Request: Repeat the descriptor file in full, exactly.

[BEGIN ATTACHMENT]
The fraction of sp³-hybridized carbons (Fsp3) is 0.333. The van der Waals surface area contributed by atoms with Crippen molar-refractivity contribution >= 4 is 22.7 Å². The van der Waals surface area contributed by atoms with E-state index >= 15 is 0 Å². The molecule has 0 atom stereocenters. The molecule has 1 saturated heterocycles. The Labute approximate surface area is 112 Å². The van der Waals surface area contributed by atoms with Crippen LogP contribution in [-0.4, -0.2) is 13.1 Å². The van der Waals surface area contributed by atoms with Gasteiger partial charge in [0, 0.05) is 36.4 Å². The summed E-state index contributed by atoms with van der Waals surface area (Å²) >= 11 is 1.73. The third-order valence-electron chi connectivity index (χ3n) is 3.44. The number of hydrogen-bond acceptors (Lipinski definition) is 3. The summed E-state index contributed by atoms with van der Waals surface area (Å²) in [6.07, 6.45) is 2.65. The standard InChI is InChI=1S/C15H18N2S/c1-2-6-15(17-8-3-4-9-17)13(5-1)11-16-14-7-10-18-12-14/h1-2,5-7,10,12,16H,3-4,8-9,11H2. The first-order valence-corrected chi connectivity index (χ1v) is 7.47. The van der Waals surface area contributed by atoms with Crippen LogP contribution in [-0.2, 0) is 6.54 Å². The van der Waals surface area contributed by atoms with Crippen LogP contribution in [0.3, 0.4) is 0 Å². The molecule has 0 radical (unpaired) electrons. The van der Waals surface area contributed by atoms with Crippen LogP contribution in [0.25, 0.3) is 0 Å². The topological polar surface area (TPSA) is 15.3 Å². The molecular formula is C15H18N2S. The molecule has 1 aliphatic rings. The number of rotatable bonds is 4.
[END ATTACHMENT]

The fraction of sp³-hybridized carbons (Fsp3) is 0.333. The van der Waals surface area contributed by atoms with Crippen molar-refractivity contribution >= 4 is 22.7 Å². The van der Waals surface area contributed by atoms with E-state index >= 15 is 0 Å². The molecule has 0 atom stereocenters. The molecule has 1 saturated heterocycles. The Labute approximate surface area is 112 Å². The van der Waals surface area contributed by atoms with Crippen LogP contribution in [-0.4, -0.2) is 13.1 Å². The van der Waals surface area contributed by atoms with Gasteiger partial charge in [0, 0.05) is 36.4 Å². The summed E-state index contributed by atoms with van der Waals surface area (Å²) >= 11 is 1.73. The third-order valence-electron chi connectivity index (χ3n) is 3.44. The number of hydrogen-bond acceptors (Lipinski definition) is 3. The summed E-state index contributed by atoms with van der Waals surface area (Å²) in [6.07, 6.45) is 2.65. The standard InChI is InChI=1S/C15H18N2S/c1-2-6-15(17-8-3-4-9-17)13(5-1)11-16-14-7-10-18-12-14/h1-2,5-7,10,12,16H,3-4,8-9,11H2. The first-order valence-corrected chi connectivity index (χ1v) is 7.47. The van der Waals surface area contributed by atoms with Crippen LogP contribution in [-0.2, 0) is 6.54 Å². The van der Waals surface area contributed by atoms with Crippen LogP contribution in [0.3, 0.4) is 0 Å². The molecule has 0 radical (unpaired) electrons. The van der Waals surface area contributed by atoms with Crippen LogP contribution in [0.25, 0.3) is 0 Å². The topological polar surface area (TPSA) is 15.3 Å². The molecular formula is C15H18N2S. The molecule has 1 aliphatic rings. The number of rotatable bonds is 4.